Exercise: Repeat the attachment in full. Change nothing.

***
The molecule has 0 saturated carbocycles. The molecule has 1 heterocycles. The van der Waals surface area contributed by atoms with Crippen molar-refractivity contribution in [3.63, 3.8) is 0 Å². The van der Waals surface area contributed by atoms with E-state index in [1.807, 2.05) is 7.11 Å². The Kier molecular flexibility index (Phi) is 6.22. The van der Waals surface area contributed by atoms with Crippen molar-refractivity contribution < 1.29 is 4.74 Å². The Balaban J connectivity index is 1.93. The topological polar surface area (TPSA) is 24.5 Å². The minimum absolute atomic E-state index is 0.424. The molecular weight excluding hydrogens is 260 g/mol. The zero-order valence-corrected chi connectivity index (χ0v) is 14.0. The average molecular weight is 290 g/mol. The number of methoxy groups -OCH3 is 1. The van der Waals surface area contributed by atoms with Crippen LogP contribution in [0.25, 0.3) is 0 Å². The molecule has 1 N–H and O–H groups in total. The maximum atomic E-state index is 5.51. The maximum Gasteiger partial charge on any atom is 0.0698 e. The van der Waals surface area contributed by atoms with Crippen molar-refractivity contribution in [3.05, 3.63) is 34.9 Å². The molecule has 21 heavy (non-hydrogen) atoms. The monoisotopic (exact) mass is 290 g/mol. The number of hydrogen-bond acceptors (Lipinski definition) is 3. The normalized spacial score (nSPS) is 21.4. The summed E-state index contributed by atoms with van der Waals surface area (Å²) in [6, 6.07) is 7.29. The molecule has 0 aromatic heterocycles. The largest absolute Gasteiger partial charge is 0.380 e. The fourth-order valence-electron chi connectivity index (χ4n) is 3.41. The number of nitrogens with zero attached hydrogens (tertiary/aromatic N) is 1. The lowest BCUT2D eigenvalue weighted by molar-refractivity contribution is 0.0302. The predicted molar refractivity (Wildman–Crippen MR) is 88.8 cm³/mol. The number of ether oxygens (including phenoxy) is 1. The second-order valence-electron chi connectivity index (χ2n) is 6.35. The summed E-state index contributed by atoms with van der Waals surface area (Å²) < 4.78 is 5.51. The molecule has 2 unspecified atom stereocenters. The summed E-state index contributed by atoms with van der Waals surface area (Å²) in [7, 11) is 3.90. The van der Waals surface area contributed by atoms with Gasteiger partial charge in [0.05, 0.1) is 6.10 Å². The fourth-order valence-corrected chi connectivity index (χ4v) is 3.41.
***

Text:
The molecule has 0 saturated carbocycles. The molecule has 1 heterocycles. The van der Waals surface area contributed by atoms with Crippen molar-refractivity contribution in [3.63, 3.8) is 0 Å². The van der Waals surface area contributed by atoms with E-state index in [1.807, 2.05) is 7.11 Å². The Kier molecular flexibility index (Phi) is 6.22. The van der Waals surface area contributed by atoms with Crippen molar-refractivity contribution < 1.29 is 4.74 Å². The Balaban J connectivity index is 1.93. The topological polar surface area (TPSA) is 24.5 Å². The minimum absolute atomic E-state index is 0.424. The molecular weight excluding hydrogens is 260 g/mol. The zero-order valence-corrected chi connectivity index (χ0v) is 14.0. The average molecular weight is 290 g/mol. The number of methoxy groups -OCH3 is 1. The van der Waals surface area contributed by atoms with Crippen LogP contribution in [0.25, 0.3) is 0 Å². The molecule has 1 N–H and O–H groups in total. The maximum atomic E-state index is 5.51. The maximum Gasteiger partial charge on any atom is 0.0698 e. The van der Waals surface area contributed by atoms with Crippen molar-refractivity contribution in [3.05, 3.63) is 34.9 Å². The molecule has 21 heavy (non-hydrogen) atoms. The monoisotopic (exact) mass is 290 g/mol. The number of hydrogen-bond acceptors (Lipinski definition) is 3. The normalized spacial score (nSPS) is 21.4. The summed E-state index contributed by atoms with van der Waals surface area (Å²) in [6, 6.07) is 7.29. The molecule has 0 aromatic heterocycles. The largest absolute Gasteiger partial charge is 0.380 e. The fourth-order valence-electron chi connectivity index (χ4n) is 3.41. The number of nitrogens with zero attached hydrogens (tertiary/aromatic N) is 1. The lowest BCUT2D eigenvalue weighted by molar-refractivity contribution is 0.0302. The predicted molar refractivity (Wildman–Crippen MR) is 88.8 cm³/mol. The number of ether oxygens (including phenoxy) is 1. The second-order valence-electron chi connectivity index (χ2n) is 6.35. The summed E-state index contributed by atoms with van der Waals surface area (Å²) < 4.78 is 5.51. The molecule has 2 unspecified atom stereocenters. The summed E-state index contributed by atoms with van der Waals surface area (Å²) in [7, 11) is 3.90. The van der Waals surface area contributed by atoms with Gasteiger partial charge in [0.05, 0.1) is 6.10 Å². The fourth-order valence-corrected chi connectivity index (χ4v) is 3.41.